Saturday, March 8, 2014

Mom, I Am Hersty

...for more nature!

Friday, March 7th 2014. A cold (-21C) clear morning transitions into a clear sunny day, south wind, +3C. A good day to go to Lake Ontario, and check out what is migrating on those southerlies.

Amherst Island is one of several islands at the northeastern end of Lake Ontario, accessible by car ferry, at Millhaven, about 30 kms west of Kingston, ON.  It is much larger along its east-west axis than its north-south axis.  It is mostly flat to slightly rolling, and covered by farms. The entire island is a great place to find raptors.

Jon Ruddy and I made the 2.5 hour drive to the ferry terminus, arriving for the 11:30 sailing.  This ferry is a phenomenon in its own right, as it runs all winter, providing permanent residents with a reliable system for going back and forth to the mainland.  To do this, the ferry has a reinforced hull which permits it to respond like a mini icebreaker. 

The channel thus opened during this VERY cold winter, has created a small bit of open water within a very frozen large area of northeastern Lake Ontario,  I have NEVER seen the ice on Lake Ontario stretching so far from the southern shore of Amherst Island. I am told it has happened twice in the last 40 years.

A few Red-breasted Mergansers take advantage of this tiny bit of open water.

Frozen Lake Ontario, and the shoreline of Amherst Island. Note the coyote tracks.

The swirling water behind the Ferry

Note the  broken ice at each side.  Enough ice for a BIG party.

The Ferry dock, Amherst Island

One of the Red-breasted Mergansers-opportunists in the small channel opened up by the Ferry-the ONLY open water for miles around.

Jon and I begin our tour of the island, and immediately spot some Horned Larks at the side of the road. Further on, we find 6 Snow Buntings. We slip-slide to the trail, where we are set upon by a horde of evil chickadees demanding FOOD...NOW!!!

For several hours we tromp around in the snow, meeting two pairs of fellow enthusiasts, one of which tells us that a Barred Owl is nearby.  This turns out to be the ONLY owl we will find, though we spot some hawks in the fields nearby, which alleviates our sorrow and pain to some extent. We both checked myriads of Jack Pines, Cedar, Balsam Fir, Spruce and many hardwood trees up and down, looking for owl profiles and their pellets on the snow.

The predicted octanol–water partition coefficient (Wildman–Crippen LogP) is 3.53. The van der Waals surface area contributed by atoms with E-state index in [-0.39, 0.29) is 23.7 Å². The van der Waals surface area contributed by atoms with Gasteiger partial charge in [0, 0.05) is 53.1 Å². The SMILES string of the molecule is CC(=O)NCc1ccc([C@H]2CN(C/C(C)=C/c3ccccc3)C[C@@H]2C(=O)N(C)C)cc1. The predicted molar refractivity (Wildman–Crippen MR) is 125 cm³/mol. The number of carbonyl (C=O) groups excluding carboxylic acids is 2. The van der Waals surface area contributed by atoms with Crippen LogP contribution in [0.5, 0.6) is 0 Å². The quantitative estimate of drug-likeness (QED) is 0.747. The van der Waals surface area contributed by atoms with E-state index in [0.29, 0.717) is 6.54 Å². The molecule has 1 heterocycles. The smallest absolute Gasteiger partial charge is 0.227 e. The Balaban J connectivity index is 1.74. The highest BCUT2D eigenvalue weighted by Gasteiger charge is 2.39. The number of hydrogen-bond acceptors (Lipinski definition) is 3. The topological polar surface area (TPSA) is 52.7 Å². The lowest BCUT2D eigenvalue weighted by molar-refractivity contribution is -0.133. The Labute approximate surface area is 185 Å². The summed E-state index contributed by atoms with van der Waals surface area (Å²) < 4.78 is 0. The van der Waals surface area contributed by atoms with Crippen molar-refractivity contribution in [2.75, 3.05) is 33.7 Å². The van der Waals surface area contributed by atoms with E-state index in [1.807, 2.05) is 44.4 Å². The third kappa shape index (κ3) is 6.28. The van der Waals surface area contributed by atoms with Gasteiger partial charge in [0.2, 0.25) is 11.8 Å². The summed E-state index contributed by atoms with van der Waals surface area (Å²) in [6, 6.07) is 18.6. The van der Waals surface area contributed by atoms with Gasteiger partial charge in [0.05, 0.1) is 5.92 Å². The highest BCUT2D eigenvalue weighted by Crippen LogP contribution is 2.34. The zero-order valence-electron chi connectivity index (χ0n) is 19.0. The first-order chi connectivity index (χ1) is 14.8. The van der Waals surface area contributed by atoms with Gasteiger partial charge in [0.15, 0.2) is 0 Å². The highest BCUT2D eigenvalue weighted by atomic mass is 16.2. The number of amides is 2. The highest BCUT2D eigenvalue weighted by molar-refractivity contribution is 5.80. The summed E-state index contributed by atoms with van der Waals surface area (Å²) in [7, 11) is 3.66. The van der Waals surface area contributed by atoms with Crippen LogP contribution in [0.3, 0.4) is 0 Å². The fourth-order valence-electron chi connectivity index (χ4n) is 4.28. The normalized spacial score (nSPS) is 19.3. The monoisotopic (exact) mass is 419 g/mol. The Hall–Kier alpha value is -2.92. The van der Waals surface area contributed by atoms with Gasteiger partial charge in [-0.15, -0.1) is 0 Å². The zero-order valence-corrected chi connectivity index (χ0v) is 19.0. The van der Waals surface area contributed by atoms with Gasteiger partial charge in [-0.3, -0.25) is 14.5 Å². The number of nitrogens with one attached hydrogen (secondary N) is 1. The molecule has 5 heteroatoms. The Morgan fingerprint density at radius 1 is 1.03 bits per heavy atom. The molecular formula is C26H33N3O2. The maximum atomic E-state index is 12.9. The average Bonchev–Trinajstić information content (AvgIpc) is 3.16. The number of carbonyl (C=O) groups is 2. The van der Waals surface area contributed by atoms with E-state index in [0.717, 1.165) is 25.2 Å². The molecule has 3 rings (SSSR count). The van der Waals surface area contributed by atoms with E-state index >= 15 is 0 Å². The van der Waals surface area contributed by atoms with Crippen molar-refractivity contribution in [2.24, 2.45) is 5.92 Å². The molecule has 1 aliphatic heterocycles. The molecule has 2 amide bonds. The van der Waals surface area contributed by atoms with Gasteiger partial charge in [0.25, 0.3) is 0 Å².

Jon's View


Tromping along the tail

Aren't Jack Pines photogenic?

A MOST enthusiastic Barred Owl observes the two humans

We get back to the car, gobble some lunch, adding to our growing number of raptors (4 Rough-legged Hawks and 9 Red-tailed Hawks, one of which is a very different looking northern variety).

We see a Northern Shrike, a large flock of Robins (spring!?) and Snowy Owls, 2 on the Lake Ontario ice and 5 more on various perches.  Yes, a new one day record for me, seven Snowy Owls.

We meet the returning Ferry at 5 PM for the return trip to the mainland.  Next trip, Mexico, New York for the hawk migration.
An ice mound visitor in Lake Ontario

It appears I have been spotted....

The Blogger's shadow at the stern of the Ferry

Jon says BYE BYE to Amherst Island

It appears that the residents don't want windmills!

An island farm seen from Lake Ontario

Saturday, March 1, 2014

Yikes! Shrikes!

Saturday, March 1 2014  -5C Cloudy, Windy, Some snow

Indeed, there are birds that tolerate snow. Some even migrate to our clime to spend the winter.

I offer the previous edition's Lapland Longspur, Horned Larks and Snowy Owls as examples.  Strangely, in my last two outings, I haven't seen any Snow Buntings.  These Arctic birds appear in large flocks along our roads and at our farms during winter.  Have heart though, it appears a few of these intrepid birds have found their way to Florida, with one being reported in Lee County yesterday and two in Duval County today.  Even these very hardy birds have given up this winter!

Today, with the keen eyes of Jon Ruddy, we found not one, but two Northern Shrikes not very far from my residence in Kanata (along March Valley Road, for you local people). I managed to snap a few photos of one.

On January 11 ,and January 26, I snapped photos of these birds' southern cousins in Florida: Loggerhead Shrikes.  It is interesting to compare the two, as it is rare to see both species in such a short timeframe.

Jon also spied a Rough-legged Hawk and a Snowy Owl.

After observing a host of Chickadees,  a Tree Sparrow, a Goldfinch, White-breasted Nuthatches and Mourning doves at the feeders at the west end of the Rifle Range, we then checked out the Deschenes Rapids (Ottawa River) where there were a few Goldeneyes (ducks), Mallards and even a female Bufflehead. Our last stop was the Jack Pine Trail at Moodie Drive...part of our Capital Region's Green Belt.  A nature club maintains some feeders at this trail, where a host of Downy and Hairy Woodpeckers share food with Nuthatches, Chickadees and Mourning Doves.

A few days ago, I went on snowshoes to the same spot accompanied by friends Cathy and Maureen.  We were hoping to see a Black-Backed Woodpecker....a handsome bird of our boreal forest.  We saw signs, but no bird.  To entertain ourselves, we offered some sunflower seeds to the Chickadees, with the following results.

Your Blogger with Chickadee

Downy Woodpecker at Jack Pine Trail feeder (suet)

Friend Maureen on Snowshoes on Jack Pine Trail